Category - Solar
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Ryan Gill, Engineer

18 Feb : Updated 26 Mar ● 10 min read

Types of solar panels: A complete guide for 2024

Solar panel technologies are becoming more affordable and efficient with each year that passes, meaning increasing numbers of homeowners are considering solar panel systems as a way to reduce their carbon footprints, save energy and reduce their electricity bills.

In fact, our research shows that if you live in a standard semi-detached house with a 10-panel system, you could save nearly £900 on your electricity bills every year.

Before you commit to having solar panels installed, though, it’s good to know which types of solar panels will be most suitable for your home. 

So, to help you decide what’s right for you, we’re looking at the three main types of panels: monocrystalline, polycrystalline, and thin-film solar panels. 

Here, we explore how these types of solar panels work, how efficient they are, how much they cost, what the panels look like, and evaluate the pros and cons of each.

What are the different types of solar panels? 

The three main types of solar panels are monocrystalline, polycrystalline and thin-film, with each type offering different benefits. The most suitable type of solar panel for you and your home will depend on several factors, like your budget and property type. 

Whatever your priority is, whether it’s buying the most efficient solar panel or the most cost-effective, we have the answers you need below...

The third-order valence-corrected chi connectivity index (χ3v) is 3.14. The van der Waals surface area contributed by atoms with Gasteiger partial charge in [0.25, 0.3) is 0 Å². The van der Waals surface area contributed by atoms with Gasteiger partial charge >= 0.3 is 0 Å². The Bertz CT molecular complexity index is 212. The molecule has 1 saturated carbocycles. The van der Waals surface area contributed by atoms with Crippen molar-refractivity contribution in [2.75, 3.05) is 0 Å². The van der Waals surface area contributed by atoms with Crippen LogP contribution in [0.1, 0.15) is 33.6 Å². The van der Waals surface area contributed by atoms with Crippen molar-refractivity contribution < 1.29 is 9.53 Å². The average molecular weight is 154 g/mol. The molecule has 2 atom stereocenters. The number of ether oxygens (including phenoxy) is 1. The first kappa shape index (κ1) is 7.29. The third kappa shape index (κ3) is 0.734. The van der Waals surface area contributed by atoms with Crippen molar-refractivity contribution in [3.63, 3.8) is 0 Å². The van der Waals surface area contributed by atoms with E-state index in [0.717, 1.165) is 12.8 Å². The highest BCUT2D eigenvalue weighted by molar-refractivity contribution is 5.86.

Monocrystalline solar panels

Monocrystalline solar panels can offer a good return on investment during their lifespan and are typically used by businesses due to their impressive levels of efficiency.

How do monocrystalline solar panels work? 

Monocrystalline panels get their name from the single silicon crystal structure that they’re made from. The production process involves forming a large silicon crystal, which is cut into solid silicon wafers. Although this method is more expensive, the wafers are very efficient due to their uniform structure. 

How much do monocrystalline solar panels cost? 

While the manufacturing process ensures a high-quality product, this comes at a cost. Monocrystalline solar panels are more expensive than polycrystalline and thin-film solar cells. 

How efficient are monocrystalline solar panels? 

Monocrystalline solar panels benefit from being around 20% efficient. These solar cells have a higher capacity, too, with most cells providing over 300 watts of power. 

The uniform structure of monocrystalline panels means they’re more robust than polycrystalline and thin-film panels, meaning they typically have a longer lifespan. 

With this being said, because solar cells are made from a single piece of silicon, the size of monocrystalline panels is limited, and larger installations can require more panels and space as a result.  

What do monocrystalline solar panels look like?

The cells of monocrystalline solar panels tend to appear black because of how sunlight reacts with the pure silicon crystal. 

The pros and cons of monocrystalline solar panels

Pros of monocrystalline solar panels
  • High efficiency: monocrystalline solar panels are very efficient due to their single silicon structure.
  • High quality: monocrystalline panels have a long lifespan and are durable enough to withstand harsh weather conditions.
  • Good performance in low light: compared to other types of solar panels, monocrystalline can offer good performance in shaded and low-light conditions.